Governor Larry Hogan proclaims Lead Poisoning Prevention Week in Maryland
BALTIMORE, MD (October 23, 2019) – The number of Maryland children with elevated levels of lead in their blood last year decreased by nearly 14 percent, according to the 2018 Childhood Blood Lead Surveillance report, released today by the Maryland Department of the Environment.
The number of children six and under with the state law-defined elevated level of blood lead of between 5 and 9 micrograms per deciliter fell from 1,661 in 2017 to 1,435 in 2018. The number of children in the same age group who had levels of 10 or more micrograms per deciliter was basically unchanged from 388 in 2017 to 390 in 2018.
Another of the year’s highlights was a new state law effective Oct. 1, 2019, that will assist the Department of the Environment’s Lead Poisoning Prevention Program. House Bill 1233 requires the agency to notify parents, guardians and owners of properties where children who have elevated levels of lead reside. Beginning July 1, 2020, children identified with blood levels of 5 micrograms per deciliter or more will receive case management.
Although many residential rental units have removed lead-based paint hazards and been made lead free during the last 40 years, some untreated units that may cause lead exposure in young residents remain. A significant number of cases of lead exposure have occurred outside the United States due to imported cosmetics and spices, according to the report.
Meanwhile, as childhood lead poisoning cases in Maryland remain at their lowest levels since data has been collected in connection with the state’s 1994 lead law, blood lead testing rates have increased significantly under the state’s universal testing initiative and the Maryland Department of Health initiative to endorse Point of Care testing for lead, which allows healthcare providers to test children and provide results in the same office visit. For example, testing numbers increased more than 85 percent from the 2010-2015 period to 2018 in Howard, Frederick, Harford and Carroll counties and between 50 and 75 percent in Anne Arundel, Queen Anne’s, Charles and Calvert counties. The Department of the Environment continues to work with the Department of Health and the Department of Housing and Community Development, as well as local partners, to prevent childhood lead poisoning.
The annual report can be found on the Department of Environment’s website and the agency coordinates statewide efforts to eliminate childhood lead poisoning. In addition to the new lead testing plan, under the Hogan administration Maryland has moved to protect more children from the health risks associated with lead paint poisoning by enforcing an expansion of the type of rental housing covered by the state’s lead law.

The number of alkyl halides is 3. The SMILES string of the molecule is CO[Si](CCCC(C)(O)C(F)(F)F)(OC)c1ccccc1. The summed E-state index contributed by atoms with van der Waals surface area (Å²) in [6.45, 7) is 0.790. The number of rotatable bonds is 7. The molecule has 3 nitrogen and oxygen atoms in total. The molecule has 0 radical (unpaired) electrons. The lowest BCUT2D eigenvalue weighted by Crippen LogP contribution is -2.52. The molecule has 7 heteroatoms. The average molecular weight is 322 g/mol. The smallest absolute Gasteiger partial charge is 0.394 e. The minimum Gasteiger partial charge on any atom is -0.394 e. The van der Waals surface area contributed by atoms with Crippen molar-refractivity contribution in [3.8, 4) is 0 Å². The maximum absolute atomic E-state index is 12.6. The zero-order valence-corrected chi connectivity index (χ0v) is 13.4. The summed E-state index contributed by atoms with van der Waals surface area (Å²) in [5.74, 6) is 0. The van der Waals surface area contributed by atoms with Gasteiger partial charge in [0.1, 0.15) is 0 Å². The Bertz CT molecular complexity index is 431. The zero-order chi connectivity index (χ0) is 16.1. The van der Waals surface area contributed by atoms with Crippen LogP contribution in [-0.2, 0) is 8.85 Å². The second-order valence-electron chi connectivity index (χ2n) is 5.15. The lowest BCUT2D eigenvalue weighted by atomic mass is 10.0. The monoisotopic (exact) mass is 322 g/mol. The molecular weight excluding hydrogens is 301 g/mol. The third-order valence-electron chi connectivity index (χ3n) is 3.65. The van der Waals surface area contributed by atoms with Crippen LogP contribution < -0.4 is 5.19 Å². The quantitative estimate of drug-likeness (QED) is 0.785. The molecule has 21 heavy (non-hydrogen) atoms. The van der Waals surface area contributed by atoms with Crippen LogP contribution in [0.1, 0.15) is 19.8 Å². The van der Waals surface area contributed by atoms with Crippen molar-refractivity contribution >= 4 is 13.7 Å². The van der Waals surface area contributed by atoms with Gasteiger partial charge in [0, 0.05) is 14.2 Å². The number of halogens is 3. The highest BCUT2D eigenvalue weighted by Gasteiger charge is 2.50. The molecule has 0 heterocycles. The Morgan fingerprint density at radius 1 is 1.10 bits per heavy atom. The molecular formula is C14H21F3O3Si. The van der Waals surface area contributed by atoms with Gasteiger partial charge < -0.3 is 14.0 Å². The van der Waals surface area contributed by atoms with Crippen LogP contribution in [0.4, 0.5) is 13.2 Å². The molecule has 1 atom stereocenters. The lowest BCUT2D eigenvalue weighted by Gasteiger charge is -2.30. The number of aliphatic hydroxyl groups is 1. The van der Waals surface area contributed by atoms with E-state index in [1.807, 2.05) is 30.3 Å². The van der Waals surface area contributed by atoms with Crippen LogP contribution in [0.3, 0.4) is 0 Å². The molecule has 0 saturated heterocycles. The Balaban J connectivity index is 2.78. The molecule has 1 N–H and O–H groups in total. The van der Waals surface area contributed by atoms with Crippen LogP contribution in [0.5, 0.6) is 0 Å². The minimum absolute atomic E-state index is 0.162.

October 20-26 is National Lead Poisoning Prevention Week. Governor Larry Hogan proclaimed this week as Lead Poisoning Prevention Week in Maryland. Information for parents, rental unit owners and tenants, homeowners and contractors and inspectors can be found on the department’s website at https://mde.maryland.gov/programs/Land/LeadPoisoningPrevention/Pages/index.aspx
Childhood lead poisoning is preventable
Exposure to lead is the most significant and widespread environmental hazard for children in Maryland. Children are at the greatest risk from birth to age 6 while their neurological systems are developing. Exposure to lead can cause long-term neurological damage that may be associated with learning and behavioral problems and with decreased intelligence.
Maryland’s lead law requires owners of pre-1978 rental dwelling units to register their properties and reduce the potential for children’s exposure to lead paint hazards by performing specific lead risk reduction treatments before each change in tenancy.
Under the Maryland lead law, the Department of the Environment: assures compliance with mandatory requirements for lead risk reduction in rental units built before 1978; maintains a statewide listing of registered and inspected units; and provides blood lead surveillance through a registry of test results of all children tested in Maryland. The lead program also: oversees case management follow-up by local health departments for children with elevated blood lead levels; certifies and enforces performance standards for inspectors and contractors conducting lead hazard reduction; and performs environmental investigations of lead-poisoned children. The lead program provides oversight for community education to parents, tenants, rental property owners, home owners and health care providers to enhance their roles in lead poisoning prevention. Maryland works in partnership with the U.S. Environmental Protection Agency, Baltimore City and other local governments and non-profit organizations such as the Green & Healthy Homes Initiative to prevent childhood lead poisoning.